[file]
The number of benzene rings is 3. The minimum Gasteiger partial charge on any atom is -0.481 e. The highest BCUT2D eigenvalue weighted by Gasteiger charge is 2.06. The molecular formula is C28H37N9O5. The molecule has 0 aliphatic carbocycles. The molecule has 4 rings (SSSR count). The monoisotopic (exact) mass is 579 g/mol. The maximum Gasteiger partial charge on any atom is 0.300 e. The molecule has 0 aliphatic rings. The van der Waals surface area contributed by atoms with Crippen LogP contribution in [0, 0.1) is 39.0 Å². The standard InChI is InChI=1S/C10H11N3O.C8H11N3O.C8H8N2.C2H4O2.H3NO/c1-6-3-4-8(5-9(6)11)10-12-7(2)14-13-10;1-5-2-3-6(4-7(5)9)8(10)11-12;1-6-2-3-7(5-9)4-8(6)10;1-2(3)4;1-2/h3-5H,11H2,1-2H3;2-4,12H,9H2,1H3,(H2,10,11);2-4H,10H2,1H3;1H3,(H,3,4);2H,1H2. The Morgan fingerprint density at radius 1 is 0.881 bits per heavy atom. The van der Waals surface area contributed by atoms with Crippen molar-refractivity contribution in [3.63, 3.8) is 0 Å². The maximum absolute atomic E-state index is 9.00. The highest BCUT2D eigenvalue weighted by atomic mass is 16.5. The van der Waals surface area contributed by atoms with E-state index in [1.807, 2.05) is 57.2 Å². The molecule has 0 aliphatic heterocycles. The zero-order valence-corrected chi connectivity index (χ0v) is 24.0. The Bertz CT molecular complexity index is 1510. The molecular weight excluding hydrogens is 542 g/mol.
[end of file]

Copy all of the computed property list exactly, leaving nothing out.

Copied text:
The number of benzene rings is 3. The minimum Gasteiger partial charge on any atom is -0.481 e. The highest BCUT2D eigenvalue weighted by Gasteiger charge is 2.06. The molecular formula is C28H37N9O5. The molecule has 0 aliphatic carbocycles. The molecule has 4 rings (SSSR count). The monoisotopic (exact) mass is 579 g/mol. The maximum Gasteiger partial charge on any atom is 0.300 e. The molecule has 0 aliphatic rings. The van der Waals surface area contributed by atoms with Crippen LogP contribution in [0, 0.1) is 39.0 Å². The standard InChI is InChI=1S/C10H11N3O.C8H11N3O.C8H8N2.C2H4O2.H3NO/c1-6-3-4-8(5-9(6)11)10-12-7(2)14-13-10;1-5-2-3-6(4-7(5)9)8(10)11-12;1-6-2-3-7(5-9)4-8(6)10;1-2(3)4;1-2/h3-5H,11H2,1-2H3;2-4,12H,9H2,1H3,(H2,10,11);2-4H,10H2,1H3;1H3,(H,3,4);2H,1H2. The Morgan fingerprint density at radius 1 is 0.881 bits per heavy atom. The van der Waals surface area contributed by atoms with Crippen molar-refractivity contribution in [3.63, 3.8) is 0 Å². The maximum absolute atomic E-state index is 9.00. The highest BCUT2D eigenvalue weighted by atomic mass is 16.5. The van der Waals surface area contributed by atoms with E-state index in [1.807, 2.05) is 57.2 Å². The molecule has 0 aliphatic heterocycles. The zero-order valence-corrected chi connectivity index (χ0v) is 24.0. The Bertz CT molecular complexity index is 1510. The molecular weight excluding hydrogens is 542 g/mol.